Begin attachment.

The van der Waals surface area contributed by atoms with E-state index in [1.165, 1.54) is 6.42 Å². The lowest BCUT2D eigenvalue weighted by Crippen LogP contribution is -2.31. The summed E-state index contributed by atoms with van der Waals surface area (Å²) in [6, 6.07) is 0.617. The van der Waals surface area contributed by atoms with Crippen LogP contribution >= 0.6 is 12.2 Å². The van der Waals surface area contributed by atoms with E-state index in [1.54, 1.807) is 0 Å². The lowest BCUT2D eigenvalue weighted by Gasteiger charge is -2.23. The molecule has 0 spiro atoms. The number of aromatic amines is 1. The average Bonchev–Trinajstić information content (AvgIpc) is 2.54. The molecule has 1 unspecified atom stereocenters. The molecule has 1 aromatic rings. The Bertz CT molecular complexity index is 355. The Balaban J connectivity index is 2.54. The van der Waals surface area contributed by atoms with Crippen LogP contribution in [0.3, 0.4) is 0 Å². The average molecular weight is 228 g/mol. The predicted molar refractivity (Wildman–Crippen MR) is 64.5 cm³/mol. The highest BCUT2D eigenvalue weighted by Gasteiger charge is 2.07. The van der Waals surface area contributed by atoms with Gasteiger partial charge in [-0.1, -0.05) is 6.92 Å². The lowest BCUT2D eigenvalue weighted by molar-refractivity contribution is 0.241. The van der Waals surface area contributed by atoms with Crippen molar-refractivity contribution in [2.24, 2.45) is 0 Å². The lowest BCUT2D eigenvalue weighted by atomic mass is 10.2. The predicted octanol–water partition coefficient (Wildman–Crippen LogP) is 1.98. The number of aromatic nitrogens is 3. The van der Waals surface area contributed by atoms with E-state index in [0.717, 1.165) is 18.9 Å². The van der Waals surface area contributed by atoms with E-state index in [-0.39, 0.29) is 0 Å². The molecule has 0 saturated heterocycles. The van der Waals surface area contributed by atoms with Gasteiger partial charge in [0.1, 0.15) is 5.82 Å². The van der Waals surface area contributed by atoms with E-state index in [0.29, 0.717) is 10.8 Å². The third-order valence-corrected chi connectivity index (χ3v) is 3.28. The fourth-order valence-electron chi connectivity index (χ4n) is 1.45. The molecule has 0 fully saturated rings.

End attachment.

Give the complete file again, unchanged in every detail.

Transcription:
The van der Waals surface area contributed by atoms with E-state index in [1.165, 1.54) is 6.42 Å². The lowest BCUT2D eigenvalue weighted by Crippen LogP contribution is -2.31. The summed E-state index contributed by atoms with van der Waals surface area (Å²) in [6, 6.07) is 0.617. The van der Waals surface area contributed by atoms with Crippen LogP contribution >= 0.6 is 12.2 Å². The van der Waals surface area contributed by atoms with E-state index in [1.54, 1.807) is 0 Å². The lowest BCUT2D eigenvalue weighted by Gasteiger charge is -2.23. The molecule has 0 spiro atoms. The number of aromatic amines is 1. The average Bonchev–Trinajstić information content (AvgIpc) is 2.54. The molecule has 1 unspecified atom stereocenters. The molecule has 1 aromatic rings. The Bertz CT molecular complexity index is 355. The Balaban J connectivity index is 2.54. The van der Waals surface area contributed by atoms with Crippen LogP contribution in [0.3, 0.4) is 0 Å². The average molecular weight is 228 g/mol. The predicted molar refractivity (Wildman–Crippen MR) is 64.5 cm³/mol. The highest BCUT2D eigenvalue weighted by Gasteiger charge is 2.07. The van der Waals surface area contributed by atoms with Gasteiger partial charge in [-0.1, -0.05) is 6.92 Å². The lowest BCUT2D eigenvalue weighted by molar-refractivity contribution is 0.241. The van der Waals surface area contributed by atoms with Crippen molar-refractivity contribution in [2.24, 2.45) is 0 Å². The lowest BCUT2D eigenvalue weighted by atomic mass is 10.2. The predicted octanol–water partition coefficient (Wildman–Crippen LogP) is 1.98. The number of aromatic nitrogens is 3. The van der Waals surface area contributed by atoms with E-state index in [0.717, 1.165) is 18.9 Å². The van der Waals surface area contributed by atoms with E-state index in [-0.39, 0.29) is 0 Å². The molecule has 0 saturated heterocycles. The van der Waals surface area contributed by atoms with Gasteiger partial charge in [0.1, 0.15) is 5.82 Å². The van der Waals surface area contributed by atoms with E-state index in [0.29, 0.717) is 10.8 Å². The third-order valence-corrected chi connectivity index (χ3v) is 3.28. The fourth-order valence-electron chi connectivity index (χ4n) is 1.45. The molecule has 0 fully saturated rings.